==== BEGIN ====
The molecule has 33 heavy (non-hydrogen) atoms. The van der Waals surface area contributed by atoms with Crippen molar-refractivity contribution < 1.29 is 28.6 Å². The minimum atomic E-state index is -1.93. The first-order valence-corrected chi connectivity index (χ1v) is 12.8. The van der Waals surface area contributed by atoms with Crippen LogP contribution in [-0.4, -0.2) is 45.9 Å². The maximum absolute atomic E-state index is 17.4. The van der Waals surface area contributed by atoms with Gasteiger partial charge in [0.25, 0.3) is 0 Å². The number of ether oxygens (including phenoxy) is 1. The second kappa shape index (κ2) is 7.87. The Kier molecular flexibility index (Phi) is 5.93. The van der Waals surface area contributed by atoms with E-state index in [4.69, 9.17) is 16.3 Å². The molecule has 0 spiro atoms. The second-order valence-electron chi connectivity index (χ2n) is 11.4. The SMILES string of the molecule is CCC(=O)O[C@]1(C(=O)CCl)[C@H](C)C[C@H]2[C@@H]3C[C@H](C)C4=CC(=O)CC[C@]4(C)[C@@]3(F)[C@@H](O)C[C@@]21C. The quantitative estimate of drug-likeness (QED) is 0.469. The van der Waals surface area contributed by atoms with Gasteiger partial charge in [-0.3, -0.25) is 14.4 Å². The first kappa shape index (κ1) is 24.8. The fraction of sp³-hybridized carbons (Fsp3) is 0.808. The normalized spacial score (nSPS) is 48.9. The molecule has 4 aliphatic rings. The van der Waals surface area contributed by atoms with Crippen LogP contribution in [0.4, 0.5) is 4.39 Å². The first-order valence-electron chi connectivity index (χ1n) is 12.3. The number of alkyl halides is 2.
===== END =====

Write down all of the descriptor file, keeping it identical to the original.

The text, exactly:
The molecule has 33 heavy (non-hydrogen) atoms. The van der Waals surface area contributed by atoms with Crippen molar-refractivity contribution < 1.29 is 28.6 Å². The minimum atomic E-state index is -1.93. The first-order valence-corrected chi connectivity index (χ1v) is 12.8. The van der Waals surface area contributed by atoms with Crippen LogP contribution in [-0.4, -0.2) is 45.9 Å². The maximum absolute atomic E-state index is 17.4. The van der Waals surface area contributed by atoms with Gasteiger partial charge in [0.25, 0.3) is 0 Å². The number of ether oxygens (including phenoxy) is 1. The second kappa shape index (κ2) is 7.87. The Kier molecular flexibility index (Phi) is 5.93. The van der Waals surface area contributed by atoms with E-state index in [4.69, 9.17) is 16.3 Å². The molecule has 0 spiro atoms. The second-order valence-electron chi connectivity index (χ2n) is 11.4. The SMILES string of the molecule is CCC(=O)O[C@]1(C(=O)CCl)[C@H](C)C[C@H]2[C@@H]3C[C@H](C)C4=CC(=O)CC[C@]4(C)[C@@]3(F)[C@@H](O)C[C@@]21C. The quantitative estimate of drug-likeness (QED) is 0.469. The van der Waals surface area contributed by atoms with Gasteiger partial charge in [-0.3, -0.25) is 14.4 Å². The first kappa shape index (κ1) is 24.8. The fraction of sp³-hybridized carbons (Fsp3) is 0.808. The normalized spacial score (nSPS) is 48.9. The molecule has 4 aliphatic rings. The van der Waals surface area contributed by atoms with Crippen LogP contribution in [0.4, 0.5) is 4.39 Å². The first-order valence-electron chi connectivity index (χ1n) is 12.3. The number of alkyl halides is 2.